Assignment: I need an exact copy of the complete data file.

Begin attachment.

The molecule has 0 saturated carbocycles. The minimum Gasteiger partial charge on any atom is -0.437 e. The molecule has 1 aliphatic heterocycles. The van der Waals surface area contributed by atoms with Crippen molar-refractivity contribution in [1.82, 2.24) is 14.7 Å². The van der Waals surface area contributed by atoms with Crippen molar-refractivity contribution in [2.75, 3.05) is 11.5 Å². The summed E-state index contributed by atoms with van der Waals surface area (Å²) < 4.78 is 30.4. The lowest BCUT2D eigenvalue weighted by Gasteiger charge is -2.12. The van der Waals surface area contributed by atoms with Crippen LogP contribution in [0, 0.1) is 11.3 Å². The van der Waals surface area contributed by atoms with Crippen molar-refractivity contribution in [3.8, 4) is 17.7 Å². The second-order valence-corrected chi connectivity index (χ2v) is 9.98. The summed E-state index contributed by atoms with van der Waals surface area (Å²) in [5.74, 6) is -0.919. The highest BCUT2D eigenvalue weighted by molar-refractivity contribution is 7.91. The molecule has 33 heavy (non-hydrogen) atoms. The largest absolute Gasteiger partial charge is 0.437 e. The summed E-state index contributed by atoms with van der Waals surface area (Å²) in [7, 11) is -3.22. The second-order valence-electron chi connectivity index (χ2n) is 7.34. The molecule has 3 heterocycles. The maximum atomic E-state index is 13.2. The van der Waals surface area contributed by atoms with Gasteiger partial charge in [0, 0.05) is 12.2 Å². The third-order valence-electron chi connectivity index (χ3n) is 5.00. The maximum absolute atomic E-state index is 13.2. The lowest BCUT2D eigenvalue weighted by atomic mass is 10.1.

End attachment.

The molecule has 0 saturated carbocycles. The minimum Gasteiger partial charge on any atom is -0.437 e. The molecule has 1 aliphatic heterocycles. The van der Waals surface area contributed by atoms with Crippen molar-refractivity contribution in [1.82, 2.24) is 14.7 Å². The van der Waals surface area contributed by atoms with Crippen molar-refractivity contribution in [2.75, 3.05) is 11.5 Å². The summed E-state index contributed by atoms with van der Waals surface area (Å²) < 4.78 is 30.4. The lowest BCUT2D eigenvalue weighted by Gasteiger charge is -2.12. The van der Waals surface area contributed by atoms with Crippen LogP contribution in [0, 0.1) is 11.3 Å². The van der Waals surface area contributed by atoms with Crippen molar-refractivity contribution in [3.8, 4) is 17.7 Å². The second-order valence-corrected chi connectivity index (χ2v) is 9.98. The summed E-state index contributed by atoms with van der Waals surface area (Å²) in [5.74, 6) is -0.919. The highest BCUT2D eigenvalue weighted by molar-refractivity contribution is 7.91. The molecule has 33 heavy (non-hydrogen) atoms. The largest absolute Gasteiger partial charge is 0.437 e. The summed E-state index contributed by atoms with van der Waals surface area (Å²) in [7, 11) is -3.22. The second-order valence-electron chi connectivity index (χ2n) is 7.34. The molecule has 3 heterocycles. The maximum atomic E-state index is 13.2. The van der Waals surface area contributed by atoms with Gasteiger partial charge in [0, 0.05) is 12.2 Å². The third-order valence-electron chi connectivity index (χ3n) is 5.00. The maximum absolute atomic E-state index is 13.2. The lowest BCUT2D eigenvalue weighted by atomic mass is 10.1.